Farm-to-Table Talk with Dan and Dana Dunbar & Braedon Kellner
Tinker Street incorporates hydroponic Dunbar Heritage Farms greens into its dishes—even cutting live specimens straight from the root.
Fresh-faced Tinker Street chef Braedon Kellner has used Dunbar Heritage Farms’ live greens and herbs from the beginning. While scouting ingredients for an opening-day menu at the Indy Winter Farmers Market, “I saw these red-frill mustard greens that Dan and Dana were selling, and I made a beeline to their stand,” he says. Now Kellner’s menu often features the rainbow-colored hydroponic greens the Dunbars dote on in their Lebanon greenhouses.
The Dunbars each had careers in other fields before farming. How has that helped this relationship?
Dana: I worked for many years in restaurant management. Dan worked as a network engineer for Key Bank, though he was raised on a traditional grain farm. I have the knowledge to work with restaurants and communicate what we have better because of my experience. And Dan’s customer-service training has given him the skills to manage a challenging business. We were growing tomatoes, peppers, and flowers for various markets for several years when a farmer friend called to say that the former Eden Farms hydroponic facility was available. We couldn’t turn it down.
Kellner: Dan makes all of the regular deliveries himself, and they can provide us products for many more weeks of the year than some other producers. And I love that I can request certain items, like a heritage squash they’re growing for me this year.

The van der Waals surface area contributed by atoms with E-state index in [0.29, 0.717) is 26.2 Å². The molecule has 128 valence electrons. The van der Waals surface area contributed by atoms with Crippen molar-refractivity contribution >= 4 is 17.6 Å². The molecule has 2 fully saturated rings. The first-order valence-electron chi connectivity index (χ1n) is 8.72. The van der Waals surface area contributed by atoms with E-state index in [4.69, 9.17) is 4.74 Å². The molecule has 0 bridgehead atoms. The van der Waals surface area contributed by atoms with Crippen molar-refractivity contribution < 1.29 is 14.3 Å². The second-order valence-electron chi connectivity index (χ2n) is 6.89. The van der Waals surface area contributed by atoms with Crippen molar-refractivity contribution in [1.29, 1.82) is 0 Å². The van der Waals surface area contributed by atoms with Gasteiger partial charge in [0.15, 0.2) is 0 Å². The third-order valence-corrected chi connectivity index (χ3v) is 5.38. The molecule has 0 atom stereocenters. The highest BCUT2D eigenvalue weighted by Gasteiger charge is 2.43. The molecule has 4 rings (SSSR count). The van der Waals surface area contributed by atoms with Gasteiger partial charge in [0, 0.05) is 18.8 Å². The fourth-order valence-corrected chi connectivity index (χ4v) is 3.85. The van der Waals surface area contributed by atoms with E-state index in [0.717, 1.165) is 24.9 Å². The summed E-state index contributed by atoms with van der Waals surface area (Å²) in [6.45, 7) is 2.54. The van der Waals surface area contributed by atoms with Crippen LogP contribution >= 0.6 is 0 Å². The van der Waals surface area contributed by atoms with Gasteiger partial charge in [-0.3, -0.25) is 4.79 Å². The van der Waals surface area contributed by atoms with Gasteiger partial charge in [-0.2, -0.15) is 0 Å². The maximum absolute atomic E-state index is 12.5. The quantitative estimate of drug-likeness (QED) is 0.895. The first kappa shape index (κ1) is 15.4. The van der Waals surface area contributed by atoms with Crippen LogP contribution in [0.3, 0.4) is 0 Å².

What are some of the benefits and challenges of hydroponics?
Kellner: In the winter, I sometimes need to keep the same menu for two weeks to a month, so we get hydroponic produce of the same quality and use it in its live state, cutting the greens right when the salad is ordered. We did this last winter with our live arugula salad that we paired with ruby grapefruit and avocado.
Dan: It can be tricky getting the nutrients right, and the monoculture can be affected by things outside of our control, like extreme weather and pests. When the temperatures shot up in May, we got an infestation of thrips, tiny insects that devastated our basil and arugula. But we feel we’re giving back to the community by growing healthier produce.
This article appeared in the August 2015 issue.